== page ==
One of the biggest hurdles
to the widespread adoption of optical backplanes is the need for
an economic process to manufacture optical waveguides in
backplanes up to 1 m in size. Groups in Japan, Europe and N.
America have been investigating a number of techniques for
fabricating optical waveguides embedded within conventional
PCBs. PPC/Isola use silica as their optical waveguide which has
the benefit of very low loss, but is difficult to fabricate.
STET use polymer, and emboss the waveguides. It is difficult to
achieve good surface finish using this process, and the
resultant guides can have high losses.
BPA identify polymer as
being attractive for a number of reasons including its intrinsic
low cost and scalability. BPA highlight concerns of as high loss
(0.1 – 0.6 dB/cm) and insufficiently resistant to lamination and
reflow processes used in PCB manufacture. Terahertz Photonics
set out to develop its photosensitive TRUEMODETM polymer
to simultaneously meet these requirements.
The resultant TRUEMODE
• Optical loss of < 0.04 dB/cm at 850
• A high glass transition temperature
• A high degradation temperature of 350
Terahertz Photonics come
to the optical backplane world with a growing heritage in
polymer optical components. Variants of the TRUEMODETM family of
polymers are finding application in components including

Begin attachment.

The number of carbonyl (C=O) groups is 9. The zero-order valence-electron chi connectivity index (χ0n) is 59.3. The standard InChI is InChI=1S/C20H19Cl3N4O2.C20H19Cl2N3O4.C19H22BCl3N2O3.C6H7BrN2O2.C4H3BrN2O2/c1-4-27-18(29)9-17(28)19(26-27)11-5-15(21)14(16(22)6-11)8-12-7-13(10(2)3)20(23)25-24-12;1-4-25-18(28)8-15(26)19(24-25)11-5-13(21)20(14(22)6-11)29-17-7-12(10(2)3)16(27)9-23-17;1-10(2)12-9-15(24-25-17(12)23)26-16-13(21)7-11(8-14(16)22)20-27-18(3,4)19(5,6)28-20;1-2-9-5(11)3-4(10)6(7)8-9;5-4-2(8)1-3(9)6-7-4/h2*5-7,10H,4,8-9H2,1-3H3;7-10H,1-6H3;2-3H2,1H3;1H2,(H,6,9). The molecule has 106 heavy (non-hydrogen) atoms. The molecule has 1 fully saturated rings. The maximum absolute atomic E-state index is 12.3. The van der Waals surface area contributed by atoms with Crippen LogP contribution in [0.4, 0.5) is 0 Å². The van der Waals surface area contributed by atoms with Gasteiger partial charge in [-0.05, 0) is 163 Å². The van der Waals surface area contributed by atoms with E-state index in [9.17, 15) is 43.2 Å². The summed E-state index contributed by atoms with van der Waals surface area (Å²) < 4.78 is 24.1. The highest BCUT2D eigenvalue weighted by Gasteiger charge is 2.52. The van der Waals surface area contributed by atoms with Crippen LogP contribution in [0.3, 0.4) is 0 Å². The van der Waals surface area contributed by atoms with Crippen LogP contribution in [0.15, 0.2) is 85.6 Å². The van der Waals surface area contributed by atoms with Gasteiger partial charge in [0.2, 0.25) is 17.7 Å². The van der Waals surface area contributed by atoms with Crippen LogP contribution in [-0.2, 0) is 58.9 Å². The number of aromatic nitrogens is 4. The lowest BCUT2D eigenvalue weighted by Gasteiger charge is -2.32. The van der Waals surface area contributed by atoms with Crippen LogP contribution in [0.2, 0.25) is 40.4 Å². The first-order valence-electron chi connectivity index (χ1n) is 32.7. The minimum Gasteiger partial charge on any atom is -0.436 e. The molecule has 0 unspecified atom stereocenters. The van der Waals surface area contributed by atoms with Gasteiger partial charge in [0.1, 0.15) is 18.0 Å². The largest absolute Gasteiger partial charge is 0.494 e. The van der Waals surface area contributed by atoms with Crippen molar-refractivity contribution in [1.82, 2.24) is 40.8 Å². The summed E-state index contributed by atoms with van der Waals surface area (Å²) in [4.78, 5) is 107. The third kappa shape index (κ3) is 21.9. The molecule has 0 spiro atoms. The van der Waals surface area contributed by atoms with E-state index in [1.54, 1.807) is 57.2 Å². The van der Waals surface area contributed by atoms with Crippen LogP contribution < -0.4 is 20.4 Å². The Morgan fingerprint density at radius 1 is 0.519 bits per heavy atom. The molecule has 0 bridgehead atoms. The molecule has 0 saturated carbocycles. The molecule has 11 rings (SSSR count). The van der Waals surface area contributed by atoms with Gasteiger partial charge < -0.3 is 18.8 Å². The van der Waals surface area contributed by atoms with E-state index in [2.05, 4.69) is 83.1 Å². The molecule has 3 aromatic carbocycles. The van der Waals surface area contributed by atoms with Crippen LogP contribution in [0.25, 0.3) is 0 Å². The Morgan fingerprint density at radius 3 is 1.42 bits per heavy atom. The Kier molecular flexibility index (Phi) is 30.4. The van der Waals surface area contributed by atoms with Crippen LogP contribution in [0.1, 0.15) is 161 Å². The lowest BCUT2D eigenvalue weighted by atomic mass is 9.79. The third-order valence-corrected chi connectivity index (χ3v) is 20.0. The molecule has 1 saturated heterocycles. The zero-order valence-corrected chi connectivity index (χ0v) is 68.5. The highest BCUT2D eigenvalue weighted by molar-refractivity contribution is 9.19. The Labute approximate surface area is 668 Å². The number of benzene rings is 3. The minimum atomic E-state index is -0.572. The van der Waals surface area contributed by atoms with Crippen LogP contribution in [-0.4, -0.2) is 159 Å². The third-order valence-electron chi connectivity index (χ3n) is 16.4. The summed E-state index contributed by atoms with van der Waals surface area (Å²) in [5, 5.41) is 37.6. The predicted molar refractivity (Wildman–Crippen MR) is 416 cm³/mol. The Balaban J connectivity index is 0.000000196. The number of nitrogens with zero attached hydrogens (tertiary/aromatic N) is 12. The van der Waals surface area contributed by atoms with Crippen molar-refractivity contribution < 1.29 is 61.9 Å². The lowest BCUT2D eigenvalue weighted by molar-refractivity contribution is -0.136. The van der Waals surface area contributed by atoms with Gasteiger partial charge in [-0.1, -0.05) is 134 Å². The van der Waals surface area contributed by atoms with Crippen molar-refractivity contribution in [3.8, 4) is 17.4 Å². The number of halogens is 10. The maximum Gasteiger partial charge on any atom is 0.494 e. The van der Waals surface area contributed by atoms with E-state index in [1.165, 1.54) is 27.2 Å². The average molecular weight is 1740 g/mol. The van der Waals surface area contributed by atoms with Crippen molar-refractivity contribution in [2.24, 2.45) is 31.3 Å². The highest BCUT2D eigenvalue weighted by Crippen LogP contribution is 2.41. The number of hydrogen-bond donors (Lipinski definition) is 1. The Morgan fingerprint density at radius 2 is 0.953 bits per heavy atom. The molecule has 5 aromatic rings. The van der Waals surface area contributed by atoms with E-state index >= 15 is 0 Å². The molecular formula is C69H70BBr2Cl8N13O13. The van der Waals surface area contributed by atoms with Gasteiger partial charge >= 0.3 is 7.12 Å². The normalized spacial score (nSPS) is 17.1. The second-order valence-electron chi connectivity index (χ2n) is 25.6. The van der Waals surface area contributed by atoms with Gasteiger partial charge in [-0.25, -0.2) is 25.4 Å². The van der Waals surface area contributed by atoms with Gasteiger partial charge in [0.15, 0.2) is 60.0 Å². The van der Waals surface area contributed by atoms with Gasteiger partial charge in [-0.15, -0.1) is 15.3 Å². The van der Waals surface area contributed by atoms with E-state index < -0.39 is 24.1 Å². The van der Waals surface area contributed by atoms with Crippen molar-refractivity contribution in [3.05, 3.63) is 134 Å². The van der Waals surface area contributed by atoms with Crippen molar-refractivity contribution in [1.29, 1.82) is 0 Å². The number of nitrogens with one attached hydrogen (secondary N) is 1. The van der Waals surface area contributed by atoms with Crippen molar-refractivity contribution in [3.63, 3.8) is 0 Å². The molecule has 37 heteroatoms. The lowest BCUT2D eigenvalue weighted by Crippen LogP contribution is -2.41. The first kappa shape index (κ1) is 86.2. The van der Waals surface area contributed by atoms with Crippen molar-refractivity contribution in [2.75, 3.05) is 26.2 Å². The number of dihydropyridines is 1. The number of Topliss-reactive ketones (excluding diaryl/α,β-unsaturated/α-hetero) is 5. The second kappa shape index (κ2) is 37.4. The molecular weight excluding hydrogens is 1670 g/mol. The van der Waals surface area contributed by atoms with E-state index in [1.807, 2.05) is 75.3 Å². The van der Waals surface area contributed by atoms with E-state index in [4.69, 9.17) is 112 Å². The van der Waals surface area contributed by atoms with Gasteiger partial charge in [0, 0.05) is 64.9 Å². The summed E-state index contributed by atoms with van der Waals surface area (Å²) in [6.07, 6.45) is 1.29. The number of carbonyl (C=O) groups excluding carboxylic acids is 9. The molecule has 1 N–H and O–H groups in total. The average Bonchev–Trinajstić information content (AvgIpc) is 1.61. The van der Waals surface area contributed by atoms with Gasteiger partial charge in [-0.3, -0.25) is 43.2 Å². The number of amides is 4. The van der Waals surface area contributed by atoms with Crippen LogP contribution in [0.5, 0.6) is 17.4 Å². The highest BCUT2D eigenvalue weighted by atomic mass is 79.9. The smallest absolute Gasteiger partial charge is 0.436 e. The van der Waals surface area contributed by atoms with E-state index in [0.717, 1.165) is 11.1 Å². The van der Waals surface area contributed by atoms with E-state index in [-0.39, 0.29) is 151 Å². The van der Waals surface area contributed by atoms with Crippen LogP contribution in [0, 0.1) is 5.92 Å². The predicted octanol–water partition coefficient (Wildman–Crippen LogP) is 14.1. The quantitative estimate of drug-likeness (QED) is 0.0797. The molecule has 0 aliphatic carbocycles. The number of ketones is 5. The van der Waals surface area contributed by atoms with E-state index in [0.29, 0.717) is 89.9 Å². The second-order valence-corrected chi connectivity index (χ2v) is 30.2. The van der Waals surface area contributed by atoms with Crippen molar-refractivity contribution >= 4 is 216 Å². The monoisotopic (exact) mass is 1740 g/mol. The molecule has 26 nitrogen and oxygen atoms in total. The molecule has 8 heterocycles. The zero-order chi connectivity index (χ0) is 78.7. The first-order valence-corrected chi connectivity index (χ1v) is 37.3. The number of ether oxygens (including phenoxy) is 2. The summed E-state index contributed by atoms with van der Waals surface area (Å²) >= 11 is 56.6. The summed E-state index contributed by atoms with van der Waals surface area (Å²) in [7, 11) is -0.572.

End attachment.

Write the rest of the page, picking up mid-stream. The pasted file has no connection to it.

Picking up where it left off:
splitters and fan-outs. Expertise obtained in the tight
fabrication tolerances and polymer requirements for these single
mode components fed naturally into the development of TRUEMODETM
polymer for optical backplanes.
The process by which the
optical medium is deposited 0on the substrate and patterned to
form waveguides is central to optical backplanes. The process
consists of four stages. See figure
Figure 3: TRUEMODE
stage consists of deposition of monomers in a ~20 μm
thick undercladding using screen printing followed by low
intensity UV polymerisation.
stage consists of the deposition of a 50 μm
thick layer of monomers having a refractive index typically 1%
higher than the cladding.
In the third
stage the polymer is patterned by photolithography or laser
direct write using a low power UV laser such as a He:Cd laser
stage is a repeat of the first, though the layer thickness may
be increased for greater protection of the core.
If you don't find what you're looking for,
We may have a suitable product that's not listed, or we may be
able to develop a material to fit your specific needs.
Tel : (02)2217-3442 / Fax : (02)2704-4070